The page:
Health experts are highlighting the importance of friendship in helping people with dementia.
Sheffield residents are being encouraged to support men and women isolated by the debilitating condition as part of a scheme being rolled out across the city.
Dementia Friends, a Government campaign, aims to recruit hundreds of volunteers who can be pals to patients to improve their everyday lives.
Experts from The University of Sheffield, who have developed an information pack offering advice and guidance for people with memory problems, organised a week of events to promote the scheme.
The Dementia Creative Arts Exhibition showcased paintings, collages, photography and poetry which portrayed the importance of friendship in dealing with the illness.
David Reid, from the university’s School of Nursing and Midwifery, said: “The initiative is a bold and positive step by the Department of Health, with the Alzheimer’s Society, to improve the likelihood of living well with dementia.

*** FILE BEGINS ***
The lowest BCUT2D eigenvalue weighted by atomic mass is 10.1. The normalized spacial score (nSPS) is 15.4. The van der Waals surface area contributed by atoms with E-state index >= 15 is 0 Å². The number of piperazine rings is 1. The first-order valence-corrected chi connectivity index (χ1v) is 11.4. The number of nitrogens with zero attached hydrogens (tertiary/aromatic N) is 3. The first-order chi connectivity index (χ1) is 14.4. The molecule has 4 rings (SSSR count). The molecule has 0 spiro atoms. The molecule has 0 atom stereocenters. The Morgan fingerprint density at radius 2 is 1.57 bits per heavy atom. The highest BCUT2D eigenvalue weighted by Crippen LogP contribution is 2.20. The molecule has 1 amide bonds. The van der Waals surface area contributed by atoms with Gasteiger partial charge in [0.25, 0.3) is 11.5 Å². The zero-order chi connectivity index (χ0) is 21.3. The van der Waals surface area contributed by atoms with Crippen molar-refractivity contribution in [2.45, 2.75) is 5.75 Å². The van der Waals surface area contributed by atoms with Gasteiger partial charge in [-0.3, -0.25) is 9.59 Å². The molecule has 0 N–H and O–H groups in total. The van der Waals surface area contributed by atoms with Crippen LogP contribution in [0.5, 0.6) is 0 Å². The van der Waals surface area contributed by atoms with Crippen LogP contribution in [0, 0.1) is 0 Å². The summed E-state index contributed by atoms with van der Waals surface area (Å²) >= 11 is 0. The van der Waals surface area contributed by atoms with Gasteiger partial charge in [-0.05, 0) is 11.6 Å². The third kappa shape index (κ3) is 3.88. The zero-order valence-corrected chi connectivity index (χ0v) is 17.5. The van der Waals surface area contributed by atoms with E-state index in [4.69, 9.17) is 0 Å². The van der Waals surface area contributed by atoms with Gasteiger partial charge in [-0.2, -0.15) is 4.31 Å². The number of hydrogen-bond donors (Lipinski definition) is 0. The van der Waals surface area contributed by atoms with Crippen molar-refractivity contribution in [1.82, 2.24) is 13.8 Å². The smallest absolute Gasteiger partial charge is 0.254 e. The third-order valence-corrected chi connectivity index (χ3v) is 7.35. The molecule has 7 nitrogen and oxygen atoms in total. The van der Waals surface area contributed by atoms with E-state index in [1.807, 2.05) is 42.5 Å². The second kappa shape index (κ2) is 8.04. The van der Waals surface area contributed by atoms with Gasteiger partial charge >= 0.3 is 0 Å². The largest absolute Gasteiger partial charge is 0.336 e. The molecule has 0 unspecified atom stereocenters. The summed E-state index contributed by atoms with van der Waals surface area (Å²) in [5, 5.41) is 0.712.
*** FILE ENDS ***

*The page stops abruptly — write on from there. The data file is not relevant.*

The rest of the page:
“While the target to have in place one million trained Dementia Friends volunteers in the UK by 2015 is ambitious, there are likely to be many people who take up the challenge to offer a helping hand to those affected who require support in their local communities.
“People with dementia are as culturally diverse as any group in society.
“The same cultural barriers that currently prevent people with memory problems from certain minority ethnic groups coming forward for assessment may well limit the cultural diversity of Dementia Friends.
“Further collaborative work is required with members of minority ethnic communities to ensure the Dementia Friends initiative encourages ‘dementia friendly’ communities for all.”
n The pack is available free – visit Dementia Pack to download, or contact the university for a printed copy. Call Sheffield’s branch of the Alzheimer’s Society on 0114 276 8414 for details on Dementia Friends.